What is the 5-Day Miracle Diet?

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  • Written By: Erin J. Hill
  • Edited By: Bronwyn Harris
  • Last Modified Date: 08 September 2019
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The 5-day miracle diet is a weight loss plan that promotes eating at specific times of the day while limiting certain foods from the diet. Key points of the plan state that spikes in blood sugar throughout the day not only lead to weight gain but also to chronic conditions like diabetes. By limiting high glycemic foods, meaning foods that cause a strong spike in blood sugar after consumption, one can help offset the negative side effects. The 5-day miracle diet also recommends eating most of one's daily calories early in the day and avoiding large meals in the evening and nighttime hours.

Most dieters find that the 5-day miracle diet has both good and bad points. While restricting foods that are high in sugars and refined carbs is a good thing, taking away any food or food group almost entirely will generally lead to feelings of deprivation. The diet does provide moderate to high levels of weight loss, but once the restricted foods are put back into the diet, the weight tends to pile back on. Eating the heaviest meals of the day in the morning and early afternoon is thought to promote weight loss by many researchers, so this element of the diet is good to follow and can be done long term.


One of the major cons of the 5-day miracle diet is that the plan does not promote regular exercise. Although it does not limit or discourage regular physical activity, it is not mentioned at all in the diet plan. In order for any diet to provide long term results exercise must be included. The recommended amount of exercise for healthy individuals is three to five times a week in half an hour to one hour intervals.

Overall, the 5-day miracle diet is good for a quick fix when it comes to weight loss. Since most foods that are restricted on the diet will eventually be added back into the diet, even in smaller portions, this plan is not good for long-term results. To lose weight following similar principles, one may consider simply cutting back on sweets and high starch foods and adding more exercise into everyday activities. Weight loss may be slower with this more moderate approach, but the results will likely be longer lasting because a more relaxed plan will be easier to stick with.

As with any diet plan, a doctor should be notified before beginning a new regimen. Healthy individuals should have no problem getting back into shape, but new dieters should be checked for any underlying conditions. Once given approval by a doctor, it is a good idea to ease back into exercise slowly to avoid over exertion.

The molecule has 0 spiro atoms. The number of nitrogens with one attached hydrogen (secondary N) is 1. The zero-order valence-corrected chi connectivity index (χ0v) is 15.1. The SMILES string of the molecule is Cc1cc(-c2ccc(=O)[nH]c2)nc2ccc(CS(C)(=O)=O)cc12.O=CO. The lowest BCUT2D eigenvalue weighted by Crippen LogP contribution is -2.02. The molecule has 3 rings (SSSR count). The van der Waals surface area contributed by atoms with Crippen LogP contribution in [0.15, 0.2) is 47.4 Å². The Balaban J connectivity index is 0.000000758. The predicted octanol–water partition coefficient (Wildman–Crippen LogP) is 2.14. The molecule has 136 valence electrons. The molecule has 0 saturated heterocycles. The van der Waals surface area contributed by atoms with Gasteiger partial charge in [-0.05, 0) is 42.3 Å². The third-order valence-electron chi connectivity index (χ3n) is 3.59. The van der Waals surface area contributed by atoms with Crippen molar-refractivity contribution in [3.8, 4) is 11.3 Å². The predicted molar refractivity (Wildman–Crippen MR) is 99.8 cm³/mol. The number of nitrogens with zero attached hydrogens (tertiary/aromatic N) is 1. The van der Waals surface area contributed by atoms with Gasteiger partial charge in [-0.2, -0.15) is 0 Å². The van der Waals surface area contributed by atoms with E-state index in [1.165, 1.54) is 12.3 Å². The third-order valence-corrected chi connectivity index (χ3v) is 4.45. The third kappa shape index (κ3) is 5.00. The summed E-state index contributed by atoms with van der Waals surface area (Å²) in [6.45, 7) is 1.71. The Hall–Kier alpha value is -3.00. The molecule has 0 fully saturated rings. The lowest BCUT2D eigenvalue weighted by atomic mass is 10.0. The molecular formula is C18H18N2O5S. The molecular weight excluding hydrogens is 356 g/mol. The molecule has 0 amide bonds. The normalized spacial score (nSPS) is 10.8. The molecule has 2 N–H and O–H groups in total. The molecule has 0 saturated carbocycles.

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Post 4

My wife and I have been on this "diet" for two months. My wife has just over 6 kilos and I have lost 22 kgs!

It is more of a healthy eating plan which you could use for the rest of your life because, as we have found, after getting your blood sugar balanced, you just don't get hungry.

Post 3

@Fa5t3r - I think the problem is that most people won't analyze it like that. In my experience my friends who try diets will always go all or nothing and if the diet fails then they consider it to be worthless. They never pick and choose different bits of diet or fitness plans that might work personally for them and then combine them into a sensible plan.

Post 2

@bythewell - Diets that restrict you to only eating during certain times of the day can actually be very helpful in showing you habits that you might not have been aware of otherwise.

People especially tend to eat a lot at the end of the day when they are starting to feel bored and tired and like they need energy and often will consume far more calories than they would during the times that they are more active.

If this diet can show you what a difference it makes when you change your eating habits so that you aren't allowed to eat when you are at your most likely to pig out then that's a good thing.

Post 1

I'm not a big fan of any diet that requires this much planning and restriction. Anything that requires you to change your life in a way that isn't sustainable isn't a good diet because you'll just go straight back to the way you were before once it's finished.

The 5-day miracle diet probably does help a lot, because it seems to have some good principals embedded in the overall plan, but it isn't a long term solution and I doubt it would do anything in the five days that wouldn't be almost immediately gained back as soon as it was over.

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